La Plata & Waldorf Vehicle Theft Defense
Across the state of Maryland, over 12,000 vehicles are stolen every year. In Baltimore, the rate of theft is three times that of the rest of the state. If you have been accused of vehicle theft, keep mum and call your attorney right away. You’re looking at significant penalties if found guilty, but the right defense could make things much better for you.
What Constitutes Vehicle Theft?
Auto theft can be an ambiguous charge because it refers to taking a motor vehicle without the consent of the owner. The tricky part is the consent. We’re not talking about a signed consent form here—it could be the owner simply telling you it’s ok to borrow the car, or even an action based on previous behavior. Let’s say you always borrow your sister’s car to go to work on Saturdays. Then you pick up an extra shift on Thursday, and you take off in her car. Legally, it could be argued that it’s ok because your actions were based on prior conduct. Here’s something else: the “owner” of the vehicle doesn’t necessarily have to be the name on the title of the vehicle. So if your buddy gives you the ok to drive the car, which is actually owned by his parents, it’s legal.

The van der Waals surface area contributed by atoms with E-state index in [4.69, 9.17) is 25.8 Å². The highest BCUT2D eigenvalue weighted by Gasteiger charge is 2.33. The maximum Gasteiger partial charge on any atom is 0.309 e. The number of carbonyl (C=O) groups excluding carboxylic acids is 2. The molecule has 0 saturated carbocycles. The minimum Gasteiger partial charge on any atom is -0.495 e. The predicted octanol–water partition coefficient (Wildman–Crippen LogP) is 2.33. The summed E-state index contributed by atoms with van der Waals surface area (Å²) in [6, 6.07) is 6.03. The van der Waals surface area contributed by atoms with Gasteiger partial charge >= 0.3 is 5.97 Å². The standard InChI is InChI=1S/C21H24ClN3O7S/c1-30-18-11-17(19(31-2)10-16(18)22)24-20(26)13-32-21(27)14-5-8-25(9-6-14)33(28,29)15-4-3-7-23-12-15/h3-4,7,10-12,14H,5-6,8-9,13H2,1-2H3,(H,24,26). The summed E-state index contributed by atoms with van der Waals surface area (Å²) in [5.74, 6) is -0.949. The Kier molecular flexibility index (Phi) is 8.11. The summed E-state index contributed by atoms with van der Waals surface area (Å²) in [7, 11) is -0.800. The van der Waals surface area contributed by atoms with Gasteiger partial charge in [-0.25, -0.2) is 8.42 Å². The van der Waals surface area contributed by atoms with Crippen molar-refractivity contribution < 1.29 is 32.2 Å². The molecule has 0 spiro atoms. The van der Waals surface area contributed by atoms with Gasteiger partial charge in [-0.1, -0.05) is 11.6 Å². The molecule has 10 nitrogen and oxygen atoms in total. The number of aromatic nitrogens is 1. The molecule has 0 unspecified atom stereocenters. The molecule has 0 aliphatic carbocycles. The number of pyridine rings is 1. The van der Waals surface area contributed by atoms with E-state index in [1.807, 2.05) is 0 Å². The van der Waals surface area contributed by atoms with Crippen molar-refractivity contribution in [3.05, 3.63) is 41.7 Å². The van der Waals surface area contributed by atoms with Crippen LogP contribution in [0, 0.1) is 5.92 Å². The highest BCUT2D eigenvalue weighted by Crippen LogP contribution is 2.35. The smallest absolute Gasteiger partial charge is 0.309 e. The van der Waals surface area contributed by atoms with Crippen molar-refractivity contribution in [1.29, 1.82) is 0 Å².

Most Frequently Stolen Vehicles
A wide array of vehicles is stolen across the country, with Ford full-size trucks topping the list of most popular at nearly 40,000 annually. Other frequently stolen vehicles in the United States include:
- Honda Civics (33,220/year);
- Chevy full-size trucks (32,583/year);
- Honda Accord (30,745/year).
Penalties for Motor Vehicle Theft
Motor vehicle theft is a felony in Maryland, and it carries a maximum five-year prison sentence along with up to $5,000 in fines (Maryland Code 7-105). On top of that, the car must be returned to its owner in the same condition it was in when it was taken or you must pay the owner its full value. To be clear, theft is theft, so a teenager who steals a vehicle for a quick joy ride is every bit as culpable as someone who takes a car with the intent of stripping it down and selling it for parts. These are both felonies. If there are previous theft convictions on your record, additional penalties could be added on as per the General Theft Statute. The value of the vehicle stolen impacts the associated penalties:
- Under $1,000: Up to 18 months imprisonment and a $500 fine, in addition to restoring the vehicle to its rightful owner;
- $1,000 to < $10,000: Up to 10 years behind bars and $10,000 in fines, in addition to restoring the vehicle to its rightful owner;
- $10,000 to $100,000: Up to 15 years imprisonment and $15,000 in fines, in addition to restoring the vehicle to its rightful owner;
- Over $100,000: Up to 25 years in prison and $25,000 in fines, in addition to restoring the vehicle to its rightful owner.
Whether you’ve been accused of neglecting to return your rental car or stealing a new SUV off the lot, remember that you are innocent until proven guilty. The experienced La Plata & Waldorf criminal attorneys at the Law Office of Hammad S. Matin, P.A. are determined to provide a robust defense for our clients. Schedule a confidential consultation today.